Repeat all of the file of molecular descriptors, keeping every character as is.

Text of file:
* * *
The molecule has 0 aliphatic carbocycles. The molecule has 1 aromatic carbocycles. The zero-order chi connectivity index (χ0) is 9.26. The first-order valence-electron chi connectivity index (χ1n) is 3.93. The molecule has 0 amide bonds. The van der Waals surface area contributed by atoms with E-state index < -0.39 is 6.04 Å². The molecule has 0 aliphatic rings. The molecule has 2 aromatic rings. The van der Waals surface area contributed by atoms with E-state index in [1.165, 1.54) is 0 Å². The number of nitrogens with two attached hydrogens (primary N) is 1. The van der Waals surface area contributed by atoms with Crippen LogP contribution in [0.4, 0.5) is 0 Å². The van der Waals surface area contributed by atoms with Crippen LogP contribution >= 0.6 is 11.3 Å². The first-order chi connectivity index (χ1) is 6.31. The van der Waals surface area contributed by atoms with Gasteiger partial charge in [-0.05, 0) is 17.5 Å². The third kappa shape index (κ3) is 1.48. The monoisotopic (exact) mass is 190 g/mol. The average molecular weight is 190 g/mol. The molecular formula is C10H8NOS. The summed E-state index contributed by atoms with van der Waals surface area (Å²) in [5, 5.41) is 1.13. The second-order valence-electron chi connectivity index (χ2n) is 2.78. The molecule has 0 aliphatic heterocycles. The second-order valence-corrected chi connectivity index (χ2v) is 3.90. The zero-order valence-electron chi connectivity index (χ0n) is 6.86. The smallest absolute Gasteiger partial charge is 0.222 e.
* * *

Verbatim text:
The molecule has 0 aliphatic carbocycles. The molecule has 1 aromatic carbocycles. The zero-order chi connectivity index (χ0) is 9.26. The first-order valence-electron chi connectivity index (χ1n) is 3.93. The molecule has 0 amide bonds. The van der Waals surface area contributed by atoms with E-state index < -0.39 is 6.04 Å². The molecule has 0 aliphatic rings. The molecule has 2 aromatic rings. The van der Waals surface area contributed by atoms with E-state index in [1.165, 1.54) is 0 Å². The number of nitrogens with two attached hydrogens (primary N) is 1. The van der Waals surface area contributed by atoms with Crippen LogP contribution in [0.4, 0.5) is 0 Å². The van der Waals surface area contributed by atoms with Crippen LogP contribution >= 0.6 is 11.3 Å². The first-order chi connectivity index (χ1) is 6.31. The van der Waals surface area contributed by atoms with Gasteiger partial charge in [-0.05, 0) is 17.5 Å². The third kappa shape index (κ3) is 1.48. The monoisotopic (exact) mass is 190 g/mol. The average molecular weight is 190 g/mol. The molecular formula is C10H8NOS. The summed E-state index contributed by atoms with van der Waals surface area (Å²) in [5, 5.41) is 1.13. The second-order valence-electron chi connectivity index (χ2n) is 2.78. The molecule has 0 aliphatic heterocycles. The second-order valence-corrected chi connectivity index (χ2v) is 3.90. The zero-order valence-electron chi connectivity index (χ0n) is 6.86. The smallest absolute Gasteiger partial charge is 0.222 e.